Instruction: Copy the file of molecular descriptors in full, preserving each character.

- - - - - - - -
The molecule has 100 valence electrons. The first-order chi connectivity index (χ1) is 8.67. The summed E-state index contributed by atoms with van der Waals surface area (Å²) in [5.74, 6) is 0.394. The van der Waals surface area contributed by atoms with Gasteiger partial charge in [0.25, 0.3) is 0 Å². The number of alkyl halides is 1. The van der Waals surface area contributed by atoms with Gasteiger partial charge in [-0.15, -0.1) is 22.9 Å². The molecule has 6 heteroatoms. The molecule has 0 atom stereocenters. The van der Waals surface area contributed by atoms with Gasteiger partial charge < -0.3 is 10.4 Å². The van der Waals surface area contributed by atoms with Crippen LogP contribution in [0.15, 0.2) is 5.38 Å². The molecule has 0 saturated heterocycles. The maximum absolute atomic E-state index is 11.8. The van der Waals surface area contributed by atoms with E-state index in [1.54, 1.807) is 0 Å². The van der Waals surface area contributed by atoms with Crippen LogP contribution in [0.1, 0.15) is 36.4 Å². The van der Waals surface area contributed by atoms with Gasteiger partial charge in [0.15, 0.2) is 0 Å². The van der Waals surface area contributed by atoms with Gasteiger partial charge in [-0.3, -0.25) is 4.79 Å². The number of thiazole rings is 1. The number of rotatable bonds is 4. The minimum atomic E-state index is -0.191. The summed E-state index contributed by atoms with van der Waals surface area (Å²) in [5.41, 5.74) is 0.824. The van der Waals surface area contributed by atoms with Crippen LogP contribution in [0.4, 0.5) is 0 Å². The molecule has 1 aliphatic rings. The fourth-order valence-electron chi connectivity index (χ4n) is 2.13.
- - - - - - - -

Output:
The molecule has 100 valence electrons. The first-order chi connectivity index (χ1) is 8.67. The summed E-state index contributed by atoms with van der Waals surface area (Å²) in [5.74, 6) is 0.394. The van der Waals surface area contributed by atoms with Gasteiger partial charge in [0.25, 0.3) is 0 Å². The number of alkyl halides is 1. The van der Waals surface area contributed by atoms with Gasteiger partial charge in [-0.15, -0.1) is 22.9 Å². The molecule has 6 heteroatoms. The molecule has 0 atom stereocenters. The van der Waals surface area contributed by atoms with Gasteiger partial charge < -0.3 is 10.4 Å². The van der Waals surface area contributed by atoms with Crippen LogP contribution in [0.15, 0.2) is 5.38 Å². The molecule has 0 saturated heterocycles. The maximum absolute atomic E-state index is 11.8. The van der Waals surface area contributed by atoms with E-state index in [1.54, 1.807) is 0 Å². The van der Waals surface area contributed by atoms with Crippen LogP contribution in [0.1, 0.15) is 36.4 Å². The van der Waals surface area contributed by atoms with Gasteiger partial charge in [0.15, 0.2) is 0 Å². The van der Waals surface area contributed by atoms with Gasteiger partial charge in [-0.3, -0.25) is 4.79 Å². The number of thiazole rings is 1. The number of rotatable bonds is 4. The minimum atomic E-state index is -0.191. The summed E-state index contributed by atoms with van der Waals surface area (Å²) in [5.41, 5.74) is 0.824. The van der Waals surface area contributed by atoms with Crippen LogP contribution in [0.4, 0.5) is 0 Å². The molecule has 1 aliphatic rings. The fourth-order valence-electron chi connectivity index (χ4n) is 2.13.